PositionJose Manuel Barroso

European Commission President Jose Manuel Barroso's long-awaited strategy for the next five years - to be unveiled on January 26 - contains few surprises. His plan, "Europe 2010: A Partnership for European Renewal", focuses on revitalising the Lisbon strategy, on the need for "solidarity" with the EU's poorer regions, on European citizens' security in the face of terrorism and organised crime, on food safety, and on conditions for sea, air and road travellers.

There is a notable absence of any broader vision, of any inspiring themes or goals to match the creation of the single market under Delors, or the launch of the Euro under Santer, or even the Prodi challenge of delivering the EU's biggest enlargement on time. In part this is due to Barroso's destiny in presiding over a period of digestion - assimilating ten new member states, and convincing Europe's citizens to endorse the political ambitions that heads of government have signed up to in the Constitution.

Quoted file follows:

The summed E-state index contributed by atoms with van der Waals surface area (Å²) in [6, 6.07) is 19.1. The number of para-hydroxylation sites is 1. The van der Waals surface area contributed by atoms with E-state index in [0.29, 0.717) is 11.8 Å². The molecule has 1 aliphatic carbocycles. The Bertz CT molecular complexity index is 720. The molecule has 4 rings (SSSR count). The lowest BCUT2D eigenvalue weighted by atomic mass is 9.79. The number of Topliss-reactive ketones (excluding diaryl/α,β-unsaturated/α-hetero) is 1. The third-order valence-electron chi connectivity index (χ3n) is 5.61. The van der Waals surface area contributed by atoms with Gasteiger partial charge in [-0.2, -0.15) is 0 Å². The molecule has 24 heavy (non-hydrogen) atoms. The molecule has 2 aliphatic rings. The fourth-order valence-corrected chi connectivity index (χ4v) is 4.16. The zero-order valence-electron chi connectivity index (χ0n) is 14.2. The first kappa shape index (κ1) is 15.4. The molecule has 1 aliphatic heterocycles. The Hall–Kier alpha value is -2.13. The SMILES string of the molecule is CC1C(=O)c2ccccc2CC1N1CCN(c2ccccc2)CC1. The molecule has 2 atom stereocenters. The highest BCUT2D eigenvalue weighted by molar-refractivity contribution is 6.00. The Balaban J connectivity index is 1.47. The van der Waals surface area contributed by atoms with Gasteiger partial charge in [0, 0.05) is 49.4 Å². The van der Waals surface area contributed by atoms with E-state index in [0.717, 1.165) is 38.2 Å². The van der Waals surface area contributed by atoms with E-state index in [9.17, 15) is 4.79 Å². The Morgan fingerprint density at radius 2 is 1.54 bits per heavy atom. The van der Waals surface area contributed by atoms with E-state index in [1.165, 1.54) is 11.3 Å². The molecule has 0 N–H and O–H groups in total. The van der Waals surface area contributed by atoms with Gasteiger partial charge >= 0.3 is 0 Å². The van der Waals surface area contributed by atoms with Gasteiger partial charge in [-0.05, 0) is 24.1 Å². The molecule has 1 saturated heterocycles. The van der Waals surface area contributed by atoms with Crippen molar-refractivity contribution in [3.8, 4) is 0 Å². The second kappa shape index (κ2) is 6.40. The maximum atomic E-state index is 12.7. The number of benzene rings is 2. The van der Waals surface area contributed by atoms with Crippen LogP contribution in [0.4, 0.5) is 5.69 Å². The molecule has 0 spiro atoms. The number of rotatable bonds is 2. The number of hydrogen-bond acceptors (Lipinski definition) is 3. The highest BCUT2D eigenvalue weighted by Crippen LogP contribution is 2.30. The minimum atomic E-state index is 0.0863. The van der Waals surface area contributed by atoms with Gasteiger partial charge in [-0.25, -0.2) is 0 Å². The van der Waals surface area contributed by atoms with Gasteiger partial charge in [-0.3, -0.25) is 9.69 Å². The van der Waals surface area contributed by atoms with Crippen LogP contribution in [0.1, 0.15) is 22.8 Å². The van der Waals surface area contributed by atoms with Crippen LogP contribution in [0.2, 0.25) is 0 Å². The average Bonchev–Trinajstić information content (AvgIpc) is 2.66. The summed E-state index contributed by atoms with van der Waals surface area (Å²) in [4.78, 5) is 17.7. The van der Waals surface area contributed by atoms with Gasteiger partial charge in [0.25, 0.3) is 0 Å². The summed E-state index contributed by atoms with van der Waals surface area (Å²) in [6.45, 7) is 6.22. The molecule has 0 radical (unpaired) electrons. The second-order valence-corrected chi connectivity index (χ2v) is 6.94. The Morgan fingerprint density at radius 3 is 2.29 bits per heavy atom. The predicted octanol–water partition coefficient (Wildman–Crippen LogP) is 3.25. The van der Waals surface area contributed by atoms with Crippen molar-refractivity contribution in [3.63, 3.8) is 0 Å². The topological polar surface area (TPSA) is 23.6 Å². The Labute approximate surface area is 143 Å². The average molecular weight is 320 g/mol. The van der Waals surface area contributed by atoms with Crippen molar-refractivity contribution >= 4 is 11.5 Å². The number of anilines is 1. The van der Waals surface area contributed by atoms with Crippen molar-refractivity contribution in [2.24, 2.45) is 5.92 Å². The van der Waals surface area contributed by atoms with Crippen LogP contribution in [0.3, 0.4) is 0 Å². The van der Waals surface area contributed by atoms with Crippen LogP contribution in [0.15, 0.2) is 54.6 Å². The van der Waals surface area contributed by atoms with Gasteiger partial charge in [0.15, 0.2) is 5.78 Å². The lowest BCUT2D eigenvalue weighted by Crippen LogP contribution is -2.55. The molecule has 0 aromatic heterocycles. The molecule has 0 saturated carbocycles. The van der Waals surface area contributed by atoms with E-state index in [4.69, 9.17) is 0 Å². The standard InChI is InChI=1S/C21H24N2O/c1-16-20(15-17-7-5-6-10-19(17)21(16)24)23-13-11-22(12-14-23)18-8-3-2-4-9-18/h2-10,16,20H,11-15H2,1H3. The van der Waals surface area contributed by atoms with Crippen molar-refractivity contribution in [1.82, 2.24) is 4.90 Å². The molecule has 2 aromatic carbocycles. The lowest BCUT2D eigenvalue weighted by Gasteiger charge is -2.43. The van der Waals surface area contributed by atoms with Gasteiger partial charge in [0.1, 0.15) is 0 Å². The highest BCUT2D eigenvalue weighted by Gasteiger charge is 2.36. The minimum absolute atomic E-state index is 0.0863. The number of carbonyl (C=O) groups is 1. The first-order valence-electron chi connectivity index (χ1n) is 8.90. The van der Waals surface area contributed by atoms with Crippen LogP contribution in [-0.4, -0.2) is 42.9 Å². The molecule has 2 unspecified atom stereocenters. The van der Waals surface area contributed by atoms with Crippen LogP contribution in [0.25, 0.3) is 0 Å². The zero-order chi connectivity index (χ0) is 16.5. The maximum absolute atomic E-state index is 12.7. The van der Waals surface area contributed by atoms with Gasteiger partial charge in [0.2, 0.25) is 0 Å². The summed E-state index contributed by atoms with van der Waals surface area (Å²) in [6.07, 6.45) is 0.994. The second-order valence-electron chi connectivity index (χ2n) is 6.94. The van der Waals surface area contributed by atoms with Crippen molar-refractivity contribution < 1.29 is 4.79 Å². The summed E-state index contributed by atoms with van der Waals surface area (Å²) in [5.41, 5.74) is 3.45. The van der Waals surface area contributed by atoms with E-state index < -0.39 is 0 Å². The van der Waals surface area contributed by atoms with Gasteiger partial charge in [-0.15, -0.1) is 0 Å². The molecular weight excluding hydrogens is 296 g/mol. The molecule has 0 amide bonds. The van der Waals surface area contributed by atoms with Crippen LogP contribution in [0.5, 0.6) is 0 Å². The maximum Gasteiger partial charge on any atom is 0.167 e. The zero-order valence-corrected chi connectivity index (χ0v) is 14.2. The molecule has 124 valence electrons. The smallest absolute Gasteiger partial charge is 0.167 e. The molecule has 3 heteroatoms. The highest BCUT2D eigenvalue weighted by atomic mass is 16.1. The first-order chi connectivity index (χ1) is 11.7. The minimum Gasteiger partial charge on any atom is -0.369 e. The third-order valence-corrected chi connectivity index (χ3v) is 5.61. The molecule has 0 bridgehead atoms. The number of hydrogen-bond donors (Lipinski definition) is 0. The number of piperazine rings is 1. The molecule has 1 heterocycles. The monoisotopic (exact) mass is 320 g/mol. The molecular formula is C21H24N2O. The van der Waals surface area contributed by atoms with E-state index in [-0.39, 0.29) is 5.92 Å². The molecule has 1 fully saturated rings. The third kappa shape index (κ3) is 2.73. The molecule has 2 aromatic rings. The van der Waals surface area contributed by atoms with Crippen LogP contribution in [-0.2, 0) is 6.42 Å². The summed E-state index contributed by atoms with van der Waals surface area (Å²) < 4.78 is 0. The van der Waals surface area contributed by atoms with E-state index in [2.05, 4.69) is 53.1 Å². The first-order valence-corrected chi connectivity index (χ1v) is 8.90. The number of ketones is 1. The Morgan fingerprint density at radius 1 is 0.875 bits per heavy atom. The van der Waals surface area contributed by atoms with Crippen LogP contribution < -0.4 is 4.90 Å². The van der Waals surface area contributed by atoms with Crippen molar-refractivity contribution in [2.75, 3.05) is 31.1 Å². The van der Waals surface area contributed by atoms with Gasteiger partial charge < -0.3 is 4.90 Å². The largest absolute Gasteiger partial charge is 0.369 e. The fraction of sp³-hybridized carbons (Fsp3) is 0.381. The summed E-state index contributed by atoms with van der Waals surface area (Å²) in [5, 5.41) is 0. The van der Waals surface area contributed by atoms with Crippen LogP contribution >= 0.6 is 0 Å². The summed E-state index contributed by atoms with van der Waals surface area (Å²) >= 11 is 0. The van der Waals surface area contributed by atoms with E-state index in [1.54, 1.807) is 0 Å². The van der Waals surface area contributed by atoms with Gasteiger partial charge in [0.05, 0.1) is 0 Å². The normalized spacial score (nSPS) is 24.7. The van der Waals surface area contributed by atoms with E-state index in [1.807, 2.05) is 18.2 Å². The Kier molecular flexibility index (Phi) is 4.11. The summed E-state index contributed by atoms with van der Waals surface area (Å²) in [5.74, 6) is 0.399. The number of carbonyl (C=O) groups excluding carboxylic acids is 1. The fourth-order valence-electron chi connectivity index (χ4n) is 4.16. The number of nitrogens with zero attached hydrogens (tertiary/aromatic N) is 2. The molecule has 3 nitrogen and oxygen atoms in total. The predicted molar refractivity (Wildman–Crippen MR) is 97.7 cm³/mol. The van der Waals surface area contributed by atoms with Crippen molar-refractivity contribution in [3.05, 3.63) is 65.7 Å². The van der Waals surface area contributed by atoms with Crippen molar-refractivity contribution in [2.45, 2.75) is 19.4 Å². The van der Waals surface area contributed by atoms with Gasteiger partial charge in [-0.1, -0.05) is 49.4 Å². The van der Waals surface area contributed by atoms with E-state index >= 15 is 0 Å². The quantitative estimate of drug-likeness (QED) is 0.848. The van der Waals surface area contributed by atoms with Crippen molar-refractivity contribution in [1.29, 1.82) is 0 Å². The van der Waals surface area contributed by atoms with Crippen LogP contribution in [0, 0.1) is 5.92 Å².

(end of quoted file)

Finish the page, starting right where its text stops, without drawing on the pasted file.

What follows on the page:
But there are other reasons too. His initial insistence on greater competitiveness, reinforced by his appointment of conspicuously liberal free marketers in key positions such as competition and the single market, has run into resistance. Political pressure from Socialist Commissioners and MEPs, and even from Luxembourg Prime Minister...

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